Like the service, however, the cooking here is uneven. You can begin with a fine Caesar salad, or a red- and green-leaf salad, mainly baby arugula, in a nicely tart Chianti vinegar dressing. A simple plate of first-rate prosciutto is served with exquisite, ripe peeled figs. But the shower of crunchy julienne vegetables on the carpaccio malatesta overwhelms the beef. There were no fried artichokes available on the nights I went, alas; instead they were served alla romana, stewed in white wine, and sadly lackluster.
I get the impression that more attention is devoted to some dishes than others. When the food is good, it is stellar, and that’s why Sandro has his fans. But there were times when it seemed to be coming from two different kitchens.
The spaghetti al limone was great, seriously al dente in a subtle, creamy sauce with Parmesan. I also liked the fettuccine tossed in a rich, meaty Bolognese. But another Sandro signature, ravioli with sea urchin roe, was a disaster. The ravioli, served in a light tomato sauce laced with slivered scallops, were tough, and the filling had an unpleasant fishy taste.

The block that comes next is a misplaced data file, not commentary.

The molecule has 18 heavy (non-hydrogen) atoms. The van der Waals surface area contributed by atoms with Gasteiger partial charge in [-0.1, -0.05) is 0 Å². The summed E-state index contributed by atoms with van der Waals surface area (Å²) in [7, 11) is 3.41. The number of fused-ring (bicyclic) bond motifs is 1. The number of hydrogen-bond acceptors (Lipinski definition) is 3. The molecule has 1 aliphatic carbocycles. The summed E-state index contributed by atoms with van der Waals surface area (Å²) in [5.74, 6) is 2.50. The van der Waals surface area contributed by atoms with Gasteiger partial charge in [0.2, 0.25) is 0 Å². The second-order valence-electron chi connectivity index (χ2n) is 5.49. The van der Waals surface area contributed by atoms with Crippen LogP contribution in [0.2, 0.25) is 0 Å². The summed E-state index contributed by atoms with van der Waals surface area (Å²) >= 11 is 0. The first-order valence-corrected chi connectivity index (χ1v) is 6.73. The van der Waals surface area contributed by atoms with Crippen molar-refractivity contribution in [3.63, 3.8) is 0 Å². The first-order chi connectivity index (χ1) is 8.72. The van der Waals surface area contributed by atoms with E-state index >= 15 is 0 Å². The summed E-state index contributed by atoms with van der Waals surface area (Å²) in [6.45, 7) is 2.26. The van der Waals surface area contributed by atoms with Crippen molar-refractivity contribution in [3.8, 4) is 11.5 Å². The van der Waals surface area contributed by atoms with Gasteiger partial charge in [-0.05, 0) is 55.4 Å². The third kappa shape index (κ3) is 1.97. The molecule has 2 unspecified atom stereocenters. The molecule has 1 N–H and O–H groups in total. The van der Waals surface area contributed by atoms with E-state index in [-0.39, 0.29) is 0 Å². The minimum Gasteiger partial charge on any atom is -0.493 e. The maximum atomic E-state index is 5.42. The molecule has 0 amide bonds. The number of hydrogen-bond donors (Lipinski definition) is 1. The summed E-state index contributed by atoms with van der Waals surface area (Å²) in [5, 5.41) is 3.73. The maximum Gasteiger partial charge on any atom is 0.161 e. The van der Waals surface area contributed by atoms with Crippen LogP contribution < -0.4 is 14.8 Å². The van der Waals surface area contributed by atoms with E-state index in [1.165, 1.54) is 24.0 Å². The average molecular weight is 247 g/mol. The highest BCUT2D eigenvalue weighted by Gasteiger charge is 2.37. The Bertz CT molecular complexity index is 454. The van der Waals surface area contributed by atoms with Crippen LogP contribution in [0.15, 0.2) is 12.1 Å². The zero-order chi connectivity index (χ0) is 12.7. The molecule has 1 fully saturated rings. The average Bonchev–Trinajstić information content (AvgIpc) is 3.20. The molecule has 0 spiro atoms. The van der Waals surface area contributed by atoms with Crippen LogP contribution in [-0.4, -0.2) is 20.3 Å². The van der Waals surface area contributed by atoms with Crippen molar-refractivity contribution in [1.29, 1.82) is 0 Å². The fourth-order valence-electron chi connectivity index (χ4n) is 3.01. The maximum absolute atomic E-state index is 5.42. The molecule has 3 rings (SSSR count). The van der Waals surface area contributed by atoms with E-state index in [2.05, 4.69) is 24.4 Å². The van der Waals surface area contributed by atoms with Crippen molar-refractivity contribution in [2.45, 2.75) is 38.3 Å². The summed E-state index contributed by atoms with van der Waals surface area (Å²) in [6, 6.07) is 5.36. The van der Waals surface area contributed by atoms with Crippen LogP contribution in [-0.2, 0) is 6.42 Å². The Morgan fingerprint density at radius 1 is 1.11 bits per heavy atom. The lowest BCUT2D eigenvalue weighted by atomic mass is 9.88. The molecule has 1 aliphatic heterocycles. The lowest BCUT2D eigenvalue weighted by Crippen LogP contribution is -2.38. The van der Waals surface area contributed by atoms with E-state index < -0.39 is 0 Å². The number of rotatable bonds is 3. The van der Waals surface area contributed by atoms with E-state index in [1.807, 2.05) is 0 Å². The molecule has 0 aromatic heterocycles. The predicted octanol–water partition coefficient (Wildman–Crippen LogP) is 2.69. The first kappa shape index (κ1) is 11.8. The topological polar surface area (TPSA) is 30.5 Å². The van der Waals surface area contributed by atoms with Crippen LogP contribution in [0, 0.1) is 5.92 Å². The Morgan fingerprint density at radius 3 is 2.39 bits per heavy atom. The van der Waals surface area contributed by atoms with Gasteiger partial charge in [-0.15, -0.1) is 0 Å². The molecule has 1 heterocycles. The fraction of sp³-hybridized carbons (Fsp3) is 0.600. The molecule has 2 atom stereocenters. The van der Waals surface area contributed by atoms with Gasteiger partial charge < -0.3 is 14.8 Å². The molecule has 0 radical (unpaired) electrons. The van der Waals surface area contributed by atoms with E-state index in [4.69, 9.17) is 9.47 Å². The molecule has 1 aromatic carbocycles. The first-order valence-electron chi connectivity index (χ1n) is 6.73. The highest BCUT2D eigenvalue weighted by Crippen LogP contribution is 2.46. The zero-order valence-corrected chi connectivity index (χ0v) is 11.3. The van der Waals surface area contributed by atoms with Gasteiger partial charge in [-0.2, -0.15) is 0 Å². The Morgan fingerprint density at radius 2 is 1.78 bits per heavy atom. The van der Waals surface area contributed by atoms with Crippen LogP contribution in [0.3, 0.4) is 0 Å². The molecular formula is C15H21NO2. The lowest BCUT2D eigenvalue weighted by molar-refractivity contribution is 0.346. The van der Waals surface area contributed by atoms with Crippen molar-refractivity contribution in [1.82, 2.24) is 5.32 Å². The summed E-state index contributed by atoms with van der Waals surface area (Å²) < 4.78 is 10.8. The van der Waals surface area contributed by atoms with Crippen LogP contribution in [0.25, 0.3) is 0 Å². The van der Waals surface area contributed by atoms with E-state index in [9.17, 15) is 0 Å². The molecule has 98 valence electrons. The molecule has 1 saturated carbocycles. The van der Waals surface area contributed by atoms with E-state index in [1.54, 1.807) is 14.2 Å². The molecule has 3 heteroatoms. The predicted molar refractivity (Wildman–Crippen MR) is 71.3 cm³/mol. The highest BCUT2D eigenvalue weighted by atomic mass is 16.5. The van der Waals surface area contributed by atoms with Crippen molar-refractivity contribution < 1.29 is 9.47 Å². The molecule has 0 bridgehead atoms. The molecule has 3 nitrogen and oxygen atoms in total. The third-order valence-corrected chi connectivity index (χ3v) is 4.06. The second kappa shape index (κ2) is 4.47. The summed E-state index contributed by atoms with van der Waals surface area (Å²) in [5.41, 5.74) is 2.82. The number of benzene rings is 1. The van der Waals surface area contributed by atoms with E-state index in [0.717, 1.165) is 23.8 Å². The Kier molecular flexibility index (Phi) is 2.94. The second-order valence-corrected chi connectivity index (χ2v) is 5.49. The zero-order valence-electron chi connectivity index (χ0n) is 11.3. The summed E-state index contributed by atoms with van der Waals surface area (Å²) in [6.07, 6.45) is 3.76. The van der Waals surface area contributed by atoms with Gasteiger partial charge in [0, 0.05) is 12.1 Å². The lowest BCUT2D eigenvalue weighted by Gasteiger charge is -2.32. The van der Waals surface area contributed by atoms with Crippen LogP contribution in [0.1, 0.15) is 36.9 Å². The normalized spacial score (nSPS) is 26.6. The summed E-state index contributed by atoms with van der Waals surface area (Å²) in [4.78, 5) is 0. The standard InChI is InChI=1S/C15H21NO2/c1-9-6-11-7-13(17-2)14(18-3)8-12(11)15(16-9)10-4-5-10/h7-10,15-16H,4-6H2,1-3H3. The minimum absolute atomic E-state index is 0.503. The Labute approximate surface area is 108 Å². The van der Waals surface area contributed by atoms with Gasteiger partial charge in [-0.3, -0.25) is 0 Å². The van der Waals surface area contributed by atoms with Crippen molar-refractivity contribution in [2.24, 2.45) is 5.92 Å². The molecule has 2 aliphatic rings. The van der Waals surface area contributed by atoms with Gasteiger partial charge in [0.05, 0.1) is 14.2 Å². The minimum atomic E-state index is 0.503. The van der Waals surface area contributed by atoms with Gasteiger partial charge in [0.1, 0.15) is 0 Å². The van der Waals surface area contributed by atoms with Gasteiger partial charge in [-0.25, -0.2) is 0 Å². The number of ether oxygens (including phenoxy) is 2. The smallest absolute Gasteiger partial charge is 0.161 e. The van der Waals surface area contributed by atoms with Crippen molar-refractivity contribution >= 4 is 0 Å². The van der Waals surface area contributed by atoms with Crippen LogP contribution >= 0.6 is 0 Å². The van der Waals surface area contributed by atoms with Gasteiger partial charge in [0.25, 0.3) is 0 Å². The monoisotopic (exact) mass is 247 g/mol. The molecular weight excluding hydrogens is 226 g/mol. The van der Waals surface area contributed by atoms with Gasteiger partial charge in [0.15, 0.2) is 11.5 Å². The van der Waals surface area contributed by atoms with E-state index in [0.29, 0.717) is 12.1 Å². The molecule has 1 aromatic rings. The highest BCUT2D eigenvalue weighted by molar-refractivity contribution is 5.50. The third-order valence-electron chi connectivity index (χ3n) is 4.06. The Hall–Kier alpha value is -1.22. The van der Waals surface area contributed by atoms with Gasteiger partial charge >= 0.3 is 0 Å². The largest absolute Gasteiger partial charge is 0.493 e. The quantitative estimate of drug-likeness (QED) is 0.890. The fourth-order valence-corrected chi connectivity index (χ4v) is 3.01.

“It reminds me of linseed oil,” commented one of my friends. Our waiter never inquired why I had barely touched my plate.
I had no complaints about the broiled branzino with roast potatoes, which was very fresh and cooked just right. It was a better choice than the flat-tasting salt cod with tomatoes. The veal milanaise, a special, was terrific: juicy meat under a light crust. The straccetti di bue—thin, tender slices of lightly grilled beef with olive oil, garlic and lemon—was also good, served on a bed of broccoli rabe sautéed with spinach.
The dessert list is short: “grandmother’s” apple cake, tiramisu, granita and ice cream. At the end of dinner, the waiter set down a plate of butter cookies hot from the oven, another freebie. Just the thing to go with a glass of any of Sandro’s seven flavored grappas, one of which is made with tobacco.
If you come here after midnight and order a drink at the bar, you can get free pasta (cacio e pepe, made with cheese and pepper), and later, free warm cornetti with Nutella. Sandro has a big heart; you can’t not be won over. Judging by the packed tables, maybe this Sandro’s, third time lucky, will be here to stay.
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